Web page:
Variable rate management backed

A myriad of variable rate management practices and use of a yield monitor have proven to help farming efficacy on Ted Sheely's farm in Stratford, Calif. — site of a recently held Precision Agriculture Field Day.

Sheely, along with a part-time independent farm consultant, Brock Taylor, told interested farmers how the ability to identify various inconsistent characteristics of a crop, such as water stress and insufficient fertilizer, can boost yields and optimize resources that help produce them.

Citing one example, Sheely said when his farm was mapped at the beginning of the current growing season, supervisors deviated from applying the conventional rate of 150 pounds of blanket fertilizer and instead, used a higher amount, though applying it in particular plots.

“By using the variable rate technology, we actually used slightly more fertilizer than we would have used had we gone standard rate,” Sheely said. “But the reason is because of these high yielding areas. It's exciting because it's not just reducing the inputs where you don't need them but now we know from our yield rate monitor data where the four- or five-bale areas are.

“So we are now fertilizing for four or five bales and getting it.”

The goal of a variable-rate input strategy is the creation of accurate application maps that can control a variable-rate applicator. The amount and location of inputs applied to a field are derived from soil test results, yield maps and other management strategies.

Higher yields

Sheely also referred to similar efforts, with the aid of technology, to better address irrigation inconsistency on planted cotton.

“If irrigation is a limiting factor what can we do? We knew there was high water (in some areas) and we had spots on the field that wouldn't grow anything. So we came in and divided a 150-acre field into 50-acre blocks. We sprinkled this with irrigation on some parts accordingly.”

The difference “shocked” him.

“Over the previous three times we picked this with a yield monitor there was this difference, but this year is different,” he acknowledged. “We had a wet year and cool spring, and it was hard getting a stand. That will influence this practice some.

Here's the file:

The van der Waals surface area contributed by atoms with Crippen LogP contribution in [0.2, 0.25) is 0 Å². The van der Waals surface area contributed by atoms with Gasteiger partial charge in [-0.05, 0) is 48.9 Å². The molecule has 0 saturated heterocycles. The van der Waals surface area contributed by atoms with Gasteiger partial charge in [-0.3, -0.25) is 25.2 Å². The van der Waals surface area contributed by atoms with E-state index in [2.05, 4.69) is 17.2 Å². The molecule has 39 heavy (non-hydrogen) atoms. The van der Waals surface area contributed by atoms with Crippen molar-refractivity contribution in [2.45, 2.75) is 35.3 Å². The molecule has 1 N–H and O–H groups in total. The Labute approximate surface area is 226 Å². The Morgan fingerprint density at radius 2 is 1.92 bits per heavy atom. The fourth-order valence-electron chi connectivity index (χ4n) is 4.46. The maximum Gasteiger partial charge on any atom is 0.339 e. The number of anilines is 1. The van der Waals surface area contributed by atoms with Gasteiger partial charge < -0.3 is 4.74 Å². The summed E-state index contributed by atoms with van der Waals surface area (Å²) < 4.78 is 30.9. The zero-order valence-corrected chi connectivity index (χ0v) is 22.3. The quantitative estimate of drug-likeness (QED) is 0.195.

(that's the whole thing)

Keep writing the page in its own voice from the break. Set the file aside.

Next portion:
“But if we were to increase the yield in one poor area, to bring it in within a half bale closer to the higher yielding area, we would make a 100 percent return on our investment. I think we are going to easily achieve that.”

Problem solver

Sheely said the farmer should “use the technology you have when you come up on an adversarial condition.”

He said use of a cultivator guidance system at the beginning of the current growing season proved to be especially valuable after rainy weather occurred.

“The rain storm we had was a real frog strangler. You weren't going to get any cotton out of it,” he said. “But since we planted the cotton with a guidance system we knew where the seed was. We hauled a cultivator and set it up 2 inches on each side of the seed. It just fractured the soil and we got perfect stands.”

He said there was an air of confidence when - because of use of the system - after the rain supervisors dug down to make certain the seed was OK.

“We cultivated that whole field without a plant being out of the ground and three days later we had a stand. Had I rotary hoed it, two weeks later I would have been asking, ‘Is it going to make it out?’” he said.

Taylor said relying on data extrapolated from smart sampling (or direct sampling), which involves using spatial information to pick areas within fields where to sample site-specifically, has been beneficial too.

“We did our plant mapping and our tissue sampling in our smart areas or direct areas. That way we are building our database to answer the question, ‘Are we accomplishing what we think we want to accomplish?’ So with direct sampling, the sky is unlimited,” he said, and particularly with regards to permanent crops.

Pistachio sampling

Direct sampling at Sheely Farms' has also been applied toward pistachio crops.

Sheely said he doesn't have a yield monitor for harvesting nuts, but, he was able to use a thermal imagery camera to identify varying irrigation needs.

“… We saw some almonds on a serious slope - one area short of water, one area more than enough,” he said. “So you can pick up issues you otherwise wouldn't know and with almonds at $3 a pound, you can make a small investment and get a very big return.”

Also, all of the farm's pistachio acreage was ranked through smart sampling and with data analyzed from weighing the crops.

“Thus, because we know what the raw weight is coming out of the field, it is giving us a clue of what we can quantify if we are going to invest into something: What is the potential of return?” he said.

Sheely said the outstanding limiting factor in south central California pertains to irrigation. One test project getting started at his farm aims at addressing the issue thanks to a cooperative study with Fresno State University that involves a thermal camera.

Also, in another university cooperative study, with University of California-Davis, research is being conducted on variable rate defoliation.

“It's a Cotton Incorporated state supported project, and a program where we bring some dollars back to the states,” Sheely said. “We know how much defoliation it takes to kill the crop. We do a good job of that. But now we want to know how little can we put on in certain areas and still get defoliation.

“Those are two future areas with potential.”

e-mail: [email protected]

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